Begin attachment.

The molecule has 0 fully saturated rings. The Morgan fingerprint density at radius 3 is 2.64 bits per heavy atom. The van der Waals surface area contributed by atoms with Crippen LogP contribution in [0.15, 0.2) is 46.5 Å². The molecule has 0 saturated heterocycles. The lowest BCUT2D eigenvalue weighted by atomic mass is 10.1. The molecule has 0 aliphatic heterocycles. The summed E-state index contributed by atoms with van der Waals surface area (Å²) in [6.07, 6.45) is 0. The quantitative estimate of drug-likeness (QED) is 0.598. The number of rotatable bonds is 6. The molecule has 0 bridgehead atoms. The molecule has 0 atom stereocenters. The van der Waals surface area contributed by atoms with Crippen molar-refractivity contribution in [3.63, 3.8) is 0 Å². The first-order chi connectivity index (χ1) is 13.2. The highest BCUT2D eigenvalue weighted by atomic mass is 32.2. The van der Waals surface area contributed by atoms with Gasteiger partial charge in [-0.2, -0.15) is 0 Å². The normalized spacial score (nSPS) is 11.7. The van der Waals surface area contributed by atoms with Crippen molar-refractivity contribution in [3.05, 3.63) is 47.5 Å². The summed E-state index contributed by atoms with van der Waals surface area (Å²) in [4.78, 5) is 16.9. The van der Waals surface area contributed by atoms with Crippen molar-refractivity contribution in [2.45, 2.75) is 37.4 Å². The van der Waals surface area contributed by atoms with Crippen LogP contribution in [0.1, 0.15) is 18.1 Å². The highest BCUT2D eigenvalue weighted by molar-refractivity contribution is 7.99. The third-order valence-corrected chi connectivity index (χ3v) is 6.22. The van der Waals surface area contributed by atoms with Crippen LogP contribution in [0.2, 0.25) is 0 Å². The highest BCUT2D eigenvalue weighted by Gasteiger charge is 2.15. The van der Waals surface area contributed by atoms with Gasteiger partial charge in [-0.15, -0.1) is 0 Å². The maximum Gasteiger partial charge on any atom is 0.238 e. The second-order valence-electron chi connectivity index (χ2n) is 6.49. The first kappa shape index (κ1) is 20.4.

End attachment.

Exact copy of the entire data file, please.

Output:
The molecule has 0 fully saturated rings. The Morgan fingerprint density at radius 3 is 2.64 bits per heavy atom. The van der Waals surface area contributed by atoms with Crippen LogP contribution in [0.15, 0.2) is 46.5 Å². The molecule has 0 saturated heterocycles. The lowest BCUT2D eigenvalue weighted by atomic mass is 10.1. The molecule has 0 aliphatic heterocycles. The summed E-state index contributed by atoms with van der Waals surface area (Å²) in [6.07, 6.45) is 0. The quantitative estimate of drug-likeness (QED) is 0.598. The number of rotatable bonds is 6. The molecule has 0 bridgehead atoms. The molecule has 0 atom stereocenters. The van der Waals surface area contributed by atoms with Crippen molar-refractivity contribution in [3.63, 3.8) is 0 Å². The first-order chi connectivity index (χ1) is 13.2. The highest BCUT2D eigenvalue weighted by atomic mass is 32.2. The van der Waals surface area contributed by atoms with Gasteiger partial charge in [-0.2, -0.15) is 0 Å². The normalized spacial score (nSPS) is 11.7. The van der Waals surface area contributed by atoms with Crippen molar-refractivity contribution in [3.05, 3.63) is 47.5 Å². The summed E-state index contributed by atoms with van der Waals surface area (Å²) in [4.78, 5) is 16.9. The van der Waals surface area contributed by atoms with Crippen molar-refractivity contribution in [2.45, 2.75) is 37.4 Å². The van der Waals surface area contributed by atoms with Crippen LogP contribution in [0.1, 0.15) is 18.1 Å². The highest BCUT2D eigenvalue weighted by molar-refractivity contribution is 7.99. The third-order valence-corrected chi connectivity index (χ3v) is 6.22. The van der Waals surface area contributed by atoms with Crippen LogP contribution in [0.2, 0.25) is 0 Å². The highest BCUT2D eigenvalue weighted by Gasteiger charge is 2.15. The van der Waals surface area contributed by atoms with Gasteiger partial charge in [-0.15, -0.1) is 0 Å². The maximum Gasteiger partial charge on any atom is 0.238 e. The second-order valence-electron chi connectivity index (χ2n) is 6.49. The first kappa shape index (κ1) is 20.4.